Save the Date: Organizers' meeting, 7/19, 3:00 p.m.
The Strike Debt Bay Area organizing group will meet at Oscar Grant Plaza (aka Ogawa Plaza) in the amphitheater or on the front steps of City Hall, Saturday, July 19, from 3-5:30 p.m. If you have specific questions for a smaller group, or just want to know a few people before the meeting starts, email me at my personal email address below.
Activism on such a big issue can use as many people and talents as we can find. If you are excited by the idea of Strike Debt, and/or our many projects, which include organizing for public banking in Oakland, participating in Occupy San Francisco’s third anniversary convergence, securing funding from the City of Vallejo for nonprofit check cashing and public finance study initiatives, saving the Berkeley Post Office and stopping the Staples non-union takeover of good Post Office Jobs, working with the City of Richmond and other municipalities for eminent domain seizure of underwater mortgages from the banksters, and much more.
Also, we’d love to meet you at Oakland’s First Friday, on July 4, when we will have an information table at the holiday gathering (roughly 4-7 p.m. in downtown Oakland).
Save the Date: Planning Meeting, Saturday, June 28
The Strike Debt Bay Area organizing group will meet at Oscar Grant Plaza (aka Ogawa Plaza) in the amphitheater, Saturday, June 28, from 3-5:30 p.m.
We are always looking for new people to join us, and work on our many projects, which include saving the Berkeley Post Office, organizing for public banking in Oakland, getting funding from the city of Vallejo for nonprofit check cashing (and public bank study initiatives), working with the City of Richmond and other municipalities for eminent domain seizure of underwater mortgages from the banksters, and much more.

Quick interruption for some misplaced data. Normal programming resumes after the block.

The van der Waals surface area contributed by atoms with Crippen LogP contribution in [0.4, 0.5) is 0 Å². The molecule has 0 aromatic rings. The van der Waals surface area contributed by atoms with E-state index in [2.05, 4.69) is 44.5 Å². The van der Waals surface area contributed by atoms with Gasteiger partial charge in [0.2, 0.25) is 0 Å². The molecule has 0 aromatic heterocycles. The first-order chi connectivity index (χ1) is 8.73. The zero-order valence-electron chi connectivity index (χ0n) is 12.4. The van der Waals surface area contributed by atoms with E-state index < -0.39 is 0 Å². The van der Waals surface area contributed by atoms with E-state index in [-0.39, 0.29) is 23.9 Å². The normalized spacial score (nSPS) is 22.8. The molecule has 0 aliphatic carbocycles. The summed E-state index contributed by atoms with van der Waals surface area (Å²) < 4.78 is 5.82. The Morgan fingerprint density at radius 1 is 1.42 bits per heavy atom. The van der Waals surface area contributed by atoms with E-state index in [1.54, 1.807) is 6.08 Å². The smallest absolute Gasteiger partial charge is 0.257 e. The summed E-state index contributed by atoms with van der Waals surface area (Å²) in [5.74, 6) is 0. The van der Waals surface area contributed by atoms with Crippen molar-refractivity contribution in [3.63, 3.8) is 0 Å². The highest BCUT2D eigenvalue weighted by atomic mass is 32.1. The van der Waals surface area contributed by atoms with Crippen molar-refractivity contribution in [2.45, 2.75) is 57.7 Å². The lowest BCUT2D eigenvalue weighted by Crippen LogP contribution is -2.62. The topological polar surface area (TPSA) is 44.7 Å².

Save the date now, so you’ll be free to join us in three weeks!
Oscar Grant (Ogawa) Plaza, Amphitheater in front of Oakland City Hall.
Join Strike Debt Bay Area in working on some exciting projects locally and nationally to fight unjust debt.
The latest on our coalition efforts to Save the Berkeley Post Office and fight the privatization of our commons.
The latest on our efforts to help Richmond and NGO allies push for principal reduction for Richmond’s homeowners. Read two articles here and here, written by two Strike Debt Bay Area members on the Richmond principal reduction / eminent domain case.
In addition, we are exploring the use of a public bank to help Richmond, CA and other communities escape the thrall of Wall Street.
A project to bring non-profit, non-usurious payday loan services to Vallejo and Oakland.
Other projects include efforts to fight against student debt in conjunction with peeps at UC Cal via a Strike Debt UC Berkeley chapter of Strike Debt, a book group with semi-weekly discussions, investigations into the legitimacy of mortgage ownership and therefore the right to foreclose, and more.
New to Strike Debt?? Don’t walk cold turkey into a bunch of radicals talking about debt! Show up a half hour early—at 2:30 PM—for an informal pre-meeting intro session. If you’d like to attend this pre-get-together please email email@example.com and let us know you’re coming.